That's definitely been a common theme in my life. Whether it's doing crossfit or playing sports, taking on a really difficult legal challenge, starting a nonprofit -- I'm no shrinking violet, and I think that probably comes out in the book a little bit.
Why is it so important for young girls to have stories where a woman is the heroine?
I think there's just not enough messaging for little girls where they are their own heroes. It's changing and it's getting better. There was so much media around "Frozen", about it being a new kind of Disney story -- but when you watch it, they're still princesses, they're still smitten for boys, their waists are still disproportionately tiny, and still in dresses. I mean, we're making strides but we're not there by any stretch of the imagination. I think as many messages as we can get out there that try to counter the overwhelming weight of messaging that, "you should be feminine," or, "you should look a certain way" or pursue certain paths with your career, is a good thing.
Having two girls, there's an assumption that your girls are going to be artsy whereas the boys are going to want to play sports, and the girls are going to be really good at reading whereas boys are really good at math. It's constant. It's not direct, it's not "you can't do it," but I think it's almost more dangerous when it's those subtle messages about what they're expected to excel at.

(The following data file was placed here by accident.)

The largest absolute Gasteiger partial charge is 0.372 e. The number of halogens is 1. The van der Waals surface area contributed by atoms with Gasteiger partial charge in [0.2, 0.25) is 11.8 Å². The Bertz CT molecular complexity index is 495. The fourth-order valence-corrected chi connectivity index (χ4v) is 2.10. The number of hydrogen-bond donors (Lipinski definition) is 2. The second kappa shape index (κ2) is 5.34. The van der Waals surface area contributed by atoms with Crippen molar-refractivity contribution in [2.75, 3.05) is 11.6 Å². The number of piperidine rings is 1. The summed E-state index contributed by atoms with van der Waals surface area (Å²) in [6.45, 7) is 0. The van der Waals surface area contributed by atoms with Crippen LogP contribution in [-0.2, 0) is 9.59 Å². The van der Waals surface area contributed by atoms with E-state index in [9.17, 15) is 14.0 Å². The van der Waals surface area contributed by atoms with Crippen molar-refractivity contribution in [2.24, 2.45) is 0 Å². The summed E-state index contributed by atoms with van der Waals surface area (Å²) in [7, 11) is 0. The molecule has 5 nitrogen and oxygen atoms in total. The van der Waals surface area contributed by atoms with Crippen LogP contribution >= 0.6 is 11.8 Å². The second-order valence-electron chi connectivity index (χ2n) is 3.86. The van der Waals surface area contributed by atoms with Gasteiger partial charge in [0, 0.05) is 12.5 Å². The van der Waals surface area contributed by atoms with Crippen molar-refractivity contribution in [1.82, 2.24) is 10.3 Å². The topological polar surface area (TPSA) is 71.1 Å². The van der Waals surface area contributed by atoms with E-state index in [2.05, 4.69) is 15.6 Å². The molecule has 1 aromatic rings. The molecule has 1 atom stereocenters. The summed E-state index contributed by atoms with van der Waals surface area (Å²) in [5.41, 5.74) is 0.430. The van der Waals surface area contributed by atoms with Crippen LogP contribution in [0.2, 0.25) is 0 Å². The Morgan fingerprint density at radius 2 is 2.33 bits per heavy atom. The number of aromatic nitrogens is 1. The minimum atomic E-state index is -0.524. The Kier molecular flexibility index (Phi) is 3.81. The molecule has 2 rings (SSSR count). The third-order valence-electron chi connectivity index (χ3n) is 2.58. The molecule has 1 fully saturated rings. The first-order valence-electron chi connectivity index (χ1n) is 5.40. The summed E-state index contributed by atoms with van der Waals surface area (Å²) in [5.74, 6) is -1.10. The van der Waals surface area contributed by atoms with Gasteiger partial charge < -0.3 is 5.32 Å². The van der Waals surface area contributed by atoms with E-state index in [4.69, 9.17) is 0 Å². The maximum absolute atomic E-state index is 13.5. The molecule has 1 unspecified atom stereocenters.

Maybe it's in part because I have a tomboy. I have to shop in the boys' section for her, she doesn't like the sparkles, and the ruffles -- she just doesn't like that, and it offends me as a mom that those messages are just constantly pressed on her. For Christmas she asked for Battleship, and I went to find it at the store and couldn't find it. The woman behind the counter was all, "how old is your son?" and it's an assumption that I must be buying it for my son, when actually I'm buying it for my 10-year-old daughter. Legos -- same thing. They've come out with this whole line of Legos for girls and they're pink and the little figures have dresses. Those messages where girls are the heroines and make their own destiny are very much the minority, in lieu of all the messages they get inundated with in the media.